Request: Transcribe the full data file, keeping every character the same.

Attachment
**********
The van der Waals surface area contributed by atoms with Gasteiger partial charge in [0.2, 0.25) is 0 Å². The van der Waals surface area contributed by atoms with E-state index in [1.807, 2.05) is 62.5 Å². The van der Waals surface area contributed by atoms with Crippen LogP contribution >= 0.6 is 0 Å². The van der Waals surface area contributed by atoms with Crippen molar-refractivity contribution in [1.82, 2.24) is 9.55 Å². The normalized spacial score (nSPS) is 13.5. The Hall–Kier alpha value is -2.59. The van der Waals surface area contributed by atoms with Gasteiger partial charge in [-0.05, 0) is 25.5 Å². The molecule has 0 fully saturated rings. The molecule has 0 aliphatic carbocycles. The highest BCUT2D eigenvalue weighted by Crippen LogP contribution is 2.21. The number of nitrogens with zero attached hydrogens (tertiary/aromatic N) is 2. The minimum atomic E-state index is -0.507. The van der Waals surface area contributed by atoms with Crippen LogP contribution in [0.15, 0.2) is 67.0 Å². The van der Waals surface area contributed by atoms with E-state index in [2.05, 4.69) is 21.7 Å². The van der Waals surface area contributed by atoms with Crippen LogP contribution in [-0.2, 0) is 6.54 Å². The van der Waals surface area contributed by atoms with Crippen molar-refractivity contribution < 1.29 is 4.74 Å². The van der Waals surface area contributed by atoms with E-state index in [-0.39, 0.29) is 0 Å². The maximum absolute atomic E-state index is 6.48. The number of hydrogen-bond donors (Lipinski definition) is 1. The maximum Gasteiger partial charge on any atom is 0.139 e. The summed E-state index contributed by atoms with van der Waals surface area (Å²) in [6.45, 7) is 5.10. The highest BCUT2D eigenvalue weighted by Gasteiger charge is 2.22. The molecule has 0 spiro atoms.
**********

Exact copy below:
The van der Waals surface area contributed by atoms with Gasteiger partial charge in [0.2, 0.25) is 0 Å². The van der Waals surface area contributed by atoms with E-state index in [1.807, 2.05) is 62.5 Å². The van der Waals surface area contributed by atoms with Crippen LogP contribution >= 0.6 is 0 Å². The van der Waals surface area contributed by atoms with Crippen molar-refractivity contribution in [1.82, 2.24) is 9.55 Å². The normalized spacial score (nSPS) is 13.5. The Hall–Kier alpha value is -2.59. The van der Waals surface area contributed by atoms with Gasteiger partial charge in [-0.05, 0) is 25.5 Å². The molecule has 0 fully saturated rings. The molecule has 0 aliphatic carbocycles. The highest BCUT2D eigenvalue weighted by Crippen LogP contribution is 2.21. The number of nitrogens with zero attached hydrogens (tertiary/aromatic N) is 2. The minimum atomic E-state index is -0.507. The van der Waals surface area contributed by atoms with Crippen LogP contribution in [0.15, 0.2) is 67.0 Å². The van der Waals surface area contributed by atoms with E-state index in [2.05, 4.69) is 21.7 Å². The van der Waals surface area contributed by atoms with Crippen LogP contribution in [-0.2, 0) is 6.54 Å². The van der Waals surface area contributed by atoms with Crippen molar-refractivity contribution < 1.29 is 4.74 Å². The van der Waals surface area contributed by atoms with E-state index in [-0.39, 0.29) is 0 Å². The maximum absolute atomic E-state index is 6.48. The number of hydrogen-bond donors (Lipinski definition) is 1. The maximum Gasteiger partial charge on any atom is 0.139 e. The summed E-state index contributed by atoms with van der Waals surface area (Å²) in [6.45, 7) is 5.10. The highest BCUT2D eigenvalue weighted by Gasteiger charge is 2.22. The molecule has 0 spiro atoms.